This is extracted from the RNAV (GPS) RWY 23 of WESTERN NEBRASKA RGNL/WILLIAM B HEILIG FIELD (BFF) in Scottsbluff, Nebraska.
A VDP (Visual Descent Point) is only used in conjunction with an MDA (Minimum Descent Altitude). Do not mistake this for a DA (Decision Altitude). If visual contact with the runway environment is not made once a pilot reaches MDA, the pilot must continue at the same altitude on the approach course until reaching the MAP (Missed Approach Point). The VDP is the point along the course where a normal descent has been calculated as possible using normal procedures and maneuvers. It is a recommended point where the pilot should make the decision to go missed once reaching the MAP. That means that even though the pilot has decided to go missed, they will continue to fly past the VDP, straight and level, until the MAP. The key word here is “recommended”.
At a DA, if the pilot has not made visual contact with the ground, the pilot is required to decide to go missed. In most cases, that means the pilot would initiate the missed approach procedure immediately before reaching the DA. Since there are two DAs for the LNAV/VNAV, depending on if the local altimeter setting is available, there are two distances to the MAP. This is conditional upon the pilot maintaining glideslope all the way from the FAF (Final Approach Fix).
In this case, upon making visual contact with the ground, the pilot can choose to make a Visual Approach. There is no altitude requirement unless specifically charted. Cloud clearance and visual obstacle clearance must be maintained.
According to the users guide, it appears a pilot on the approach can fly visually past the point of decision if they have broken free from the clouds.
The Aeronautical Chart Users Guide states...
Visual Flight Path
Instrument approach procedures, including Copter approach procedures, that terminate or have missed approaches prior to the airport, and are authorized to proceed visual, shall depict the visual segment by the dashed line symbol from the missed approach point to the airport. The note “Fly visual” (“Proceed visually” on Copter procedures) along with the bearing and distance shall be shown leadered to the visual flight path.
RNAV charts sometimes have visual flight for LNAV/VNAV minima which do not start at the missed approach point. An additional note indicating “LNAV/VNAV” will be placed above the note.
Furthermore the AIM 5-4-5-l states...
l. In isolated cases, an IAP may contain a published visual flight path. These procedures are annotated “Fly Visual to Airport” or “Fly Visual.” A dashed arrow indicating the visual flight path will be included in the profile and plan views with an approximate heading and distance to the end of the runway.
The depicted ground track associated with the “Fly Visual to Airport” segment should be flown as a “Dead Reckoning” course. When executing the “Fly Visual to Airport” segment, the flight visibility must not be less than that prescribed in the IAP; the pilot must remain clear of clouds and proceed to the airport maintaining visual contact with the ground. Altitude on the visual flight path is at the discretion of the pilot, and it is the responsibility of the pilot to visually acquire and avoid obstacles in the “Fly Visual to Airport” segment.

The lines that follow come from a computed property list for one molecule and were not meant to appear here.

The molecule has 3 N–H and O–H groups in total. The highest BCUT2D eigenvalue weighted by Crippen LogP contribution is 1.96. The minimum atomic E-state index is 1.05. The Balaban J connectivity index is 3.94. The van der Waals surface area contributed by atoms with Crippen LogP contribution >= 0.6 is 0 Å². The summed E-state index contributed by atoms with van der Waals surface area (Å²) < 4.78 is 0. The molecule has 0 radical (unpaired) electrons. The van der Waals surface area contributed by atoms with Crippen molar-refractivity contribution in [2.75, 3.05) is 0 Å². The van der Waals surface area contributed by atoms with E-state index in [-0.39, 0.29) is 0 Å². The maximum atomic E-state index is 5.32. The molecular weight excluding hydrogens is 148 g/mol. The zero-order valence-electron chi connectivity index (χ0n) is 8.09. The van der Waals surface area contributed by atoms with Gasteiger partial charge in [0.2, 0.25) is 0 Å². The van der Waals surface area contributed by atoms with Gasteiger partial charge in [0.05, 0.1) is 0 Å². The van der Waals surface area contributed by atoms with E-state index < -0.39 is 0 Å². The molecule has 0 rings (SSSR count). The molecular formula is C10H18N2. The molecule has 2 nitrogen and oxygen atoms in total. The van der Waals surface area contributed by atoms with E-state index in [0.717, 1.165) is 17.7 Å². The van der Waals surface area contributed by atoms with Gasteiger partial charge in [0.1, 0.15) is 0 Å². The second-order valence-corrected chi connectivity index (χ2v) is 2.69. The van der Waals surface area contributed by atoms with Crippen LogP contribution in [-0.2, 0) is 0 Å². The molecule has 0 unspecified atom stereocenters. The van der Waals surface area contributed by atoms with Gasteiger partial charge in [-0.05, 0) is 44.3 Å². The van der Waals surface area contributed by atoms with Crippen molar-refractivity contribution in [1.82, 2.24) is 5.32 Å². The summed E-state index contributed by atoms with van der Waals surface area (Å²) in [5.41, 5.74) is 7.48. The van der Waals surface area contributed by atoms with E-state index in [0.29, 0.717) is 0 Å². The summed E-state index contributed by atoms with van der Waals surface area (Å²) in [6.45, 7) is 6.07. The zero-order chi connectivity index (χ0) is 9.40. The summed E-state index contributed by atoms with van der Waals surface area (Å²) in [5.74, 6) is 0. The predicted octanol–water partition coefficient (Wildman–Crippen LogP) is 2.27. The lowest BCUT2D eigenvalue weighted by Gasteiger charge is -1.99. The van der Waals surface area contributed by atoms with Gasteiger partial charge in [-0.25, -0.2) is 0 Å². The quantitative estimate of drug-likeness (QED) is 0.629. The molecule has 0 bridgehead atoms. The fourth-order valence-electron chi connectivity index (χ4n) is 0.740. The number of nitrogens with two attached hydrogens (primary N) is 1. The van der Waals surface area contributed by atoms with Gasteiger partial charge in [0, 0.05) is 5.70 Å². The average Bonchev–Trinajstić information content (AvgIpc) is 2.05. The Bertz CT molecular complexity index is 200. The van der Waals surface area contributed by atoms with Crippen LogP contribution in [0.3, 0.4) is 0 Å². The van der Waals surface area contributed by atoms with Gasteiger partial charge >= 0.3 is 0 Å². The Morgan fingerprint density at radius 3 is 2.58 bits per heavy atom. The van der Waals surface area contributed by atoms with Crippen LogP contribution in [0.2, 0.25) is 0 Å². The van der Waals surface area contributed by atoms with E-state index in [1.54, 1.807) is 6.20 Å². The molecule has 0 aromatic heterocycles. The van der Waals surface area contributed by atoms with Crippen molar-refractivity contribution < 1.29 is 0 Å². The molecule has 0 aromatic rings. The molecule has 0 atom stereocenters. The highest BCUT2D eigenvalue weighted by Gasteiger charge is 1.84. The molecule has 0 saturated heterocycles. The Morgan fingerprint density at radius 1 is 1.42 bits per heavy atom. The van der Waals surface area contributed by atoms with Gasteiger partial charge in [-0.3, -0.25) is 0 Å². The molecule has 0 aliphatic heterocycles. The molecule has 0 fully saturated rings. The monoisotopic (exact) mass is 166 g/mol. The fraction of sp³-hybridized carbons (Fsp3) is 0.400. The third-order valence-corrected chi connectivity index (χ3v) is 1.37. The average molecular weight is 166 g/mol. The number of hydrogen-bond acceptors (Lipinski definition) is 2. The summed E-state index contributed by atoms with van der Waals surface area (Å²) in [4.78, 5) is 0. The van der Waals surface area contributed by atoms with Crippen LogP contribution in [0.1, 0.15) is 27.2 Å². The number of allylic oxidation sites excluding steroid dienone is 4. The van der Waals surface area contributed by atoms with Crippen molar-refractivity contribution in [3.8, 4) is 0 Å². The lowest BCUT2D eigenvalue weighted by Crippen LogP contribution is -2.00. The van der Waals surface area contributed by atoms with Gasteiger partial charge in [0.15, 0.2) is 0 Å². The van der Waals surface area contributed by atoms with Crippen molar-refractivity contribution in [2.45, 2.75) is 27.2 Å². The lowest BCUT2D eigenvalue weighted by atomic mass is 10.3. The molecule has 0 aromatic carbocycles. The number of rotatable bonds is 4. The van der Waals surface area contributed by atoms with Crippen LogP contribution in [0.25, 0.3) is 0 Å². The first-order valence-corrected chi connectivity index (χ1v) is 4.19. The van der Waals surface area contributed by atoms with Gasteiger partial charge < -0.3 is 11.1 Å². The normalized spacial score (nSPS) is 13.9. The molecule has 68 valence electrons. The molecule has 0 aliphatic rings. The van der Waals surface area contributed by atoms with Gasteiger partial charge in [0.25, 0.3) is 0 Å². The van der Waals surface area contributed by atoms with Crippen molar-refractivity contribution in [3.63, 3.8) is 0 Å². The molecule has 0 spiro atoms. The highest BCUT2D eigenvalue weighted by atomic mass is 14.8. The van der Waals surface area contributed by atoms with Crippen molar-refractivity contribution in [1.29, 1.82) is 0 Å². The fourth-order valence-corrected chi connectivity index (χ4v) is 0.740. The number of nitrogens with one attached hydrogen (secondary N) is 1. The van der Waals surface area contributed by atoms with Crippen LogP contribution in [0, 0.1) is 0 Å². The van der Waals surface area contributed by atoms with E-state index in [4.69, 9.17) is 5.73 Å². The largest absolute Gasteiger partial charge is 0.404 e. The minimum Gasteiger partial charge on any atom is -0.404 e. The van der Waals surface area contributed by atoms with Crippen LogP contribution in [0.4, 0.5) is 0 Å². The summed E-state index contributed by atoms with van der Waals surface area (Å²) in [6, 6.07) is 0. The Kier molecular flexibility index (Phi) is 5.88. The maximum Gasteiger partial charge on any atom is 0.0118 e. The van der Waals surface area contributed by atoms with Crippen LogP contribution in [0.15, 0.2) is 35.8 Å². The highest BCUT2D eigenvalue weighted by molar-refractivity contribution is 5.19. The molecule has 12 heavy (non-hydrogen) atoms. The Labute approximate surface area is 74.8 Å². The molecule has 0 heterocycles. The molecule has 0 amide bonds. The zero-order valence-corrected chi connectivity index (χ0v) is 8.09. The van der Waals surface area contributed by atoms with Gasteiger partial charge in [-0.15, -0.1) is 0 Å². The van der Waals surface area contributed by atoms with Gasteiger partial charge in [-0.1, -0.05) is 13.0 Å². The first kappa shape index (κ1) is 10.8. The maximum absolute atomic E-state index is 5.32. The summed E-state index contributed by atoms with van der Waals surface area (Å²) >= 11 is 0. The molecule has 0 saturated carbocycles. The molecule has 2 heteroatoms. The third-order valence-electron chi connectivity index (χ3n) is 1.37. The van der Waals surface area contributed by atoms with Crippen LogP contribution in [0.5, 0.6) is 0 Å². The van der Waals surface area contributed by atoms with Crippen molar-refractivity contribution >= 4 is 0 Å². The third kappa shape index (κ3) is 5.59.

Missed approach obstacle clearance is assured only if the missed approach is commenced at the published MAP. Before initiating an IAP that contains a “Fly Visual to Airport” segment, the pilot should have preplanned climb out options based on aircraft performance and terrain features. Obstacle clearance is the responsibility of the pilot when the approach is continued beyond the MAP.
Note: The FAA Administrator retains the authority to approve instrument approach procedures where the pilot may not necessarily have one of the visual references specified in 14 CFR §91.175 and related rules. It is not a function of procedure design to ensure compliance with §91.175. The annotation “Fly Visual to Airport” provides relief from §91.175 requirements that the pilot have distinctly visible and identifiable visual references prior to descent below MDA/DA.
My reasoning for saying the VDP is recommended and not required is that the VDP is found in the AIM.
h. The Visual Descent Point (VDP), identified by the symbol (V), is a defined point on the final approach course of a nonprecision straight-in approach procedure from which a stabilized visual descent from the MDA to the runway touchdown point may be commenced. The pilot should not descend below the MDA prior to reaching the VDP. The VDP will be identified by DME or RNAV along-track distance to the MAP. The VDP distance is based on the lowest MDA published on the IAP and harmonized with the angle of the visual glide slope indicator (VGSI) (if installed) or the procedure VDA (if no VGSI is installed). A VDP may not be published under certain circumstances which may result in a destabilized descent between the MDA and the runway touchdown point. Such circumstances include an obstacle penetrating the visual surface between the MDA and runway threshold, lack of distance measuring capability, or the procedure design prevents a VDP to be identified.
VGSI systems may be used as a visual aid to the pilot to determine if the aircraft is in a position to make a stabilized descent from the MDA. When the visibility is close to minimums, the VGSI may not be visible at the VDP due to its location beyond the MAP.
Pilots not equipped to receive the VDP should fly the approach procedure as though no VDP had been provided.
On a straight-in nonprecision IAP, descent below the MDA between the VDP and the MAP may be inadvisable or impossible. Aircraft speed, height above the runway, descent rate, amount of turn, and runway length are some of the factors which must be considered by the pilot to determine if a safe descent and landing can be accomplished.